GILBERT AND SULLIVAN OPERA : A new assessment, by
Audrey Williamson (Rockliff, 25s.).
NO musical or theatrical territory has been more closely guarded than the Gilbert and Sullivan operas. Probably those first shocks administered by the United States when the first successes were pirated there were responsible.
The law of cops right has protected the operas ever since. Even though the copyright of Sullivan's music expired in 1950, that of Gilbert's lyrics will not lapse until 1961. But the D'Oyley Carte monopoly will still hold good until that time because the music and lyrics cannot be divorced.
Audrey Williamson, who has written her book especially for performers and producers, thinks that when the full copyright does expire the operas will have a wider audience than ever. Obviously the difficulty ot translating Gilbert's lyrics has always constituted a stumbling block to produet'on in foreign countries. On tha other hand. Sullivan's music has a universal appeal. provided his scores get something better than the musical comedy treatment.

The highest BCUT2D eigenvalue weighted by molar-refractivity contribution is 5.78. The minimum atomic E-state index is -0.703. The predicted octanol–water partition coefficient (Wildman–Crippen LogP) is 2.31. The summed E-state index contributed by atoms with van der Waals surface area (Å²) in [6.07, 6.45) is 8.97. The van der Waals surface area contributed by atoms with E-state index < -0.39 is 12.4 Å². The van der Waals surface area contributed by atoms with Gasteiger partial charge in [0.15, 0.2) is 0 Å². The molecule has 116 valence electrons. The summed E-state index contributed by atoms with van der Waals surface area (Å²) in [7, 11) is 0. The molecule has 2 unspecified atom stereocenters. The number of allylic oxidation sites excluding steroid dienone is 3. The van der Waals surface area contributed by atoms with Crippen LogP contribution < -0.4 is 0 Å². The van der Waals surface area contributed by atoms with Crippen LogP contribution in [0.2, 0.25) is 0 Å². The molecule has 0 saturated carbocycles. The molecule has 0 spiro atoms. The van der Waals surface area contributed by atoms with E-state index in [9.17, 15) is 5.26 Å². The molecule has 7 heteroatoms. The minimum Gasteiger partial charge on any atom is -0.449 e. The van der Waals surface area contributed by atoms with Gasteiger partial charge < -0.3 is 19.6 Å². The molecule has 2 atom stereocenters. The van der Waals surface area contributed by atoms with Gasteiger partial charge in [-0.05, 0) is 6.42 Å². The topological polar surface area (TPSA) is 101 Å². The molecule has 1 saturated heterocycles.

There is no reason, she adds, apart from musical snobbery and copyright restrictions. why Sullivan's operas should not take their place alongside Rossinrs "Barber of Seville," Donizetti's "Don Pasquale.** Straus's "Die Fledermaus" and similar operas in a grand opera company's repertoire.
The author has taken each opera chronologically and examined it with reference to score, production, acting, scenery, settings and interpretation.
Well illustrated, with excerpts from the musical scores and photographs of past productions. this is surely the last word on Gilbert and Sullivan.